Updated: Oct 31, 2019
As a professional Corpus Christi Dentist office, Gonzalez Family Dentistry can diagnose and treat gum disease methodically. If you believe you are having and gum issues please reach out to us and set up an appointment to get treated right away. The sooner you get it diagnosed and treated, the better chances you have of avoiding long term damage to your gums and teeth.
Gonzalez Family Dentistry is also a Corpus Christi Dentist who can treat dental patients for a variety of other preventative and corrective dental issues such as routine exams and cleaning, impacted teeth, braces and invisalign advice and steps to take, fillings, veeners, extractions and dentures. Please fill out our form on the bottom of the page here.
About Gum Disease
Gum disease, medically known as periodontal disease, is a dental condition that affects the periodontal tissues (gums and bone support) surrounding the teeth. It is basically an inflammatory process that can start as a simple gum affection, but can become so severe that it could end up affecting the teeth support, producing its loosening and consequent fall (1, 2, 3).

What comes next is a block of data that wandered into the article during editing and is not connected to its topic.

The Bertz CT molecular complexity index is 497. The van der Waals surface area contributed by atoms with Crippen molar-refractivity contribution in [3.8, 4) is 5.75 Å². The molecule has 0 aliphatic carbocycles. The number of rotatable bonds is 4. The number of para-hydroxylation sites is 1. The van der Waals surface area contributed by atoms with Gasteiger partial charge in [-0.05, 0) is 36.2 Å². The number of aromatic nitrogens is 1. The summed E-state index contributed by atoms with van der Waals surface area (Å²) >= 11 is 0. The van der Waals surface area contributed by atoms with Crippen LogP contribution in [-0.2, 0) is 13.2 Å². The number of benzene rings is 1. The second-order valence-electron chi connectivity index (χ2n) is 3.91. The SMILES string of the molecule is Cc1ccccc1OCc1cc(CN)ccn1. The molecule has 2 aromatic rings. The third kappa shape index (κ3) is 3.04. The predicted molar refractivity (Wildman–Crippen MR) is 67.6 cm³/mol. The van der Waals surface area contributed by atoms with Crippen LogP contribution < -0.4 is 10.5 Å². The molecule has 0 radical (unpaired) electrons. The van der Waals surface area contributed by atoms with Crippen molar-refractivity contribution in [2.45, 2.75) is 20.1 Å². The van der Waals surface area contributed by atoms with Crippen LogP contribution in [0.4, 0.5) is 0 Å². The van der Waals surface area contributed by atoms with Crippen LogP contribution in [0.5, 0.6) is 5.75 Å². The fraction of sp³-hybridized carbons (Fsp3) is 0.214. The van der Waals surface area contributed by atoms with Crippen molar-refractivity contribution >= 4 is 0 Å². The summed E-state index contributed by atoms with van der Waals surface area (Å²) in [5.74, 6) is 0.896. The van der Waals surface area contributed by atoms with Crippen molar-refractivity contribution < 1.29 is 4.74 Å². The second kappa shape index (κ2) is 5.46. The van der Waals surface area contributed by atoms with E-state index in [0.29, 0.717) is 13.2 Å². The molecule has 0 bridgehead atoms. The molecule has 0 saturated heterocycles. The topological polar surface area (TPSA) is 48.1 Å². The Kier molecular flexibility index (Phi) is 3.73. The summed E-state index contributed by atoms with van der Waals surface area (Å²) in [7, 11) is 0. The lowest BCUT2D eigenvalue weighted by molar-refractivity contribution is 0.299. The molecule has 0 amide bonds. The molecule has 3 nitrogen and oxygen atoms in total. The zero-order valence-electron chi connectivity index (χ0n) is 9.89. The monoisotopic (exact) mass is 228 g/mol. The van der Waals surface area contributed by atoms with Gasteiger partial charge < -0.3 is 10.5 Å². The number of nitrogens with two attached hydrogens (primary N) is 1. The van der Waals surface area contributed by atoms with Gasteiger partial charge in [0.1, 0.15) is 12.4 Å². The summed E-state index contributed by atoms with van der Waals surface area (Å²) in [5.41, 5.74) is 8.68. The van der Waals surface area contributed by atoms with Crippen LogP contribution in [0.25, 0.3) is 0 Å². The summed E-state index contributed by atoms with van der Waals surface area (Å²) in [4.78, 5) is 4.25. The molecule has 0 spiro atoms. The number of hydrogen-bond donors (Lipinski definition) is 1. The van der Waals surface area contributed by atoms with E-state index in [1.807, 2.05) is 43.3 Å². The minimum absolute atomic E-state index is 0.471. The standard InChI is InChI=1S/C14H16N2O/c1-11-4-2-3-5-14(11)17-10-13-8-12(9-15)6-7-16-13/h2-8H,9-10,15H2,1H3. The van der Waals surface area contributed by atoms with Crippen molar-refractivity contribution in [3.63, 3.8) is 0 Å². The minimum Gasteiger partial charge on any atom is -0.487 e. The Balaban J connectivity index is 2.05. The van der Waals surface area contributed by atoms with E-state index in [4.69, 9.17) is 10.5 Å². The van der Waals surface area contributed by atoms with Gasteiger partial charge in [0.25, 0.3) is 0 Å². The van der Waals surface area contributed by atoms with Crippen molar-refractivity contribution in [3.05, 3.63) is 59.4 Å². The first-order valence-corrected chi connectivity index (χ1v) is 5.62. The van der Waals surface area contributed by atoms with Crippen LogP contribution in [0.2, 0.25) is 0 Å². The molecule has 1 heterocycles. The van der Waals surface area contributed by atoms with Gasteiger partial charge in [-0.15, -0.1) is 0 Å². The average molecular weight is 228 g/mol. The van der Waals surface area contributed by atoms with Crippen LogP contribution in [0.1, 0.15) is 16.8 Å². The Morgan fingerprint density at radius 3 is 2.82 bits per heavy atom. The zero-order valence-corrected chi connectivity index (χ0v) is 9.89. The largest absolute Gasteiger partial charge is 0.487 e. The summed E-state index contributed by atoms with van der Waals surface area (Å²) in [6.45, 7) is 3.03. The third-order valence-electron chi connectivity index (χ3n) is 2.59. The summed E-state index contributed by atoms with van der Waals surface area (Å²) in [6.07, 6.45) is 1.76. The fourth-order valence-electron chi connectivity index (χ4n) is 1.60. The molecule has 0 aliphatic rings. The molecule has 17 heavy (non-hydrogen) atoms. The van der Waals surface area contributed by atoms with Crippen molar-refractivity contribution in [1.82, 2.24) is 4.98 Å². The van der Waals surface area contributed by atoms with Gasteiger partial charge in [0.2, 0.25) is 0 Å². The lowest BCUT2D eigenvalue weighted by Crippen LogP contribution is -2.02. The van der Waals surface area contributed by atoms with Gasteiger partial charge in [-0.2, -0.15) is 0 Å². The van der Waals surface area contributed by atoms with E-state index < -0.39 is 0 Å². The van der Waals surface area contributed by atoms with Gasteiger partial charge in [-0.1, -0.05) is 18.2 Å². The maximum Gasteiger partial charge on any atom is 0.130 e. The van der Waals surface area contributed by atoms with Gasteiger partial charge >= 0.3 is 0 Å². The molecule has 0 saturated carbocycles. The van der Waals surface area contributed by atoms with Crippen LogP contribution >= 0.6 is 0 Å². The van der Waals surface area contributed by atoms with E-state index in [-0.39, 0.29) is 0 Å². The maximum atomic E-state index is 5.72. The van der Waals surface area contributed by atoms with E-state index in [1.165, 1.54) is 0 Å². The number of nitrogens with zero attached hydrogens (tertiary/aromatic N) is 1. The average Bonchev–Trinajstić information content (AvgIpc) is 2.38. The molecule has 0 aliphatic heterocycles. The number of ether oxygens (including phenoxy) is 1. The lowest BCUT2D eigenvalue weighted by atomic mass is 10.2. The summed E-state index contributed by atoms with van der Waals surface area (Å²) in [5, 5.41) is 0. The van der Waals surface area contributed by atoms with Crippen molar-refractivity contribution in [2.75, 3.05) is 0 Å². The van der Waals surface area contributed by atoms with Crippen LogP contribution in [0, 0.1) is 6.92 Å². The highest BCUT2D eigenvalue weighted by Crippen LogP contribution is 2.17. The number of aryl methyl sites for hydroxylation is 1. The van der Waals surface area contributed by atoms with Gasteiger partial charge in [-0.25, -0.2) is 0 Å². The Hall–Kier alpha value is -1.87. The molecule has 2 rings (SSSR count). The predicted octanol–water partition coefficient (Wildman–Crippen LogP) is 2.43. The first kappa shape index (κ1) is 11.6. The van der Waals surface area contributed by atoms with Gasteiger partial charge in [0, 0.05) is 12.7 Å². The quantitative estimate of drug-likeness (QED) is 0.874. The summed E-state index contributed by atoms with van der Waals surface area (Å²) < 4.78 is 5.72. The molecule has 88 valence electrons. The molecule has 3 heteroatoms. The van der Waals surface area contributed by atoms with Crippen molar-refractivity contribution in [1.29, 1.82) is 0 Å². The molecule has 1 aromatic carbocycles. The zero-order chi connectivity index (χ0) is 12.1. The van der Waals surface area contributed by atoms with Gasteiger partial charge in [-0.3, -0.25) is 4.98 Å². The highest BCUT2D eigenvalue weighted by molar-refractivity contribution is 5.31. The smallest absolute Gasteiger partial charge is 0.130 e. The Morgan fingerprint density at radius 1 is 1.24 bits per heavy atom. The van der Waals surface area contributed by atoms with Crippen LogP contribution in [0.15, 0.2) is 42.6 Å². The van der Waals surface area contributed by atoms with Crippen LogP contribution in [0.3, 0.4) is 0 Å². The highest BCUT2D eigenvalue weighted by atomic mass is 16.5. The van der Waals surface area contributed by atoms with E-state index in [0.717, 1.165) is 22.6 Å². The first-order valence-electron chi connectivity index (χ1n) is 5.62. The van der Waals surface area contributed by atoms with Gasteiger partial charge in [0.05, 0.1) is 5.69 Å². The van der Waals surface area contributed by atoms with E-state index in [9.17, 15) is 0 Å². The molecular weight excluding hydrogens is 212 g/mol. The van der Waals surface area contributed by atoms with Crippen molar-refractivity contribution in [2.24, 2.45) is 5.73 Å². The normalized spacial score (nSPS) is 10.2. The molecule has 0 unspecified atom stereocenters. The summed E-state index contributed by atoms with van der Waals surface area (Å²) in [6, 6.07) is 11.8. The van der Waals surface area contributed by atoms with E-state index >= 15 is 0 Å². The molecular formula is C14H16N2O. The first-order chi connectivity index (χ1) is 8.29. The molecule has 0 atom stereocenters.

According to worldwide statistics, advanced gum disease is the more common cause of dental loss or extraction in individuals over 35 years old, generating approximately 80% of the total exodontia in these patients.
Which ones are the main causes of gum disease?
Most cases are caused by the continuous build-up of plaque on the teeth due to deficient oral hygiene. The plaque is a sticky, soft, and invisible film produced by the presence of bacteria, mucus, and food remains, which, with time, it begins to accumulate in the surface of the teeth and under the gums.
If this plaque is not eliminated regularly by brushing and flossing, it becomes tartar, another type of film capable of accumulating many bacteria. Due to its difficulty to be removed through classic methods, it is necessary to consult a professional to do so. If the tartar is not removed, local toxins build-up, producing irritation and inflammation of the gums. This stage of periodontal disease is known as gingivitis, a reversible condition that can only be treated by a dental professional.
If gingivitis is not treated on time, the pockets full of toxic remains will continue to be formed, affecting even more all the teeth surrounding. These spaces will become deeper, accumulating even more bacteria and debilitating the bone root until the tooth loosens. This stage is known as periodontitis, a dental condition that has a more complex treatment, requiring, in some cases, surgical interventions (1, 3).
· Systemic diseases, such as AIDS, leukemia, diabetes, rheumatoid arthritis, and Crohn disease.
· Oncology treatments.
· Use of medications like bismuth, phenytoin, calcium channel blockers, and birth control pills.
· Dry mouth.
· Smoking or chewing tobacco.
· Substance abuse.
· Hormonal changes due to puberty, pregnancy, menopause, or aging.
· Incorrect nutrition with a lack of vitamin C.
· Bad dental alignment.
· Use of improperly placed or contaminated equipment.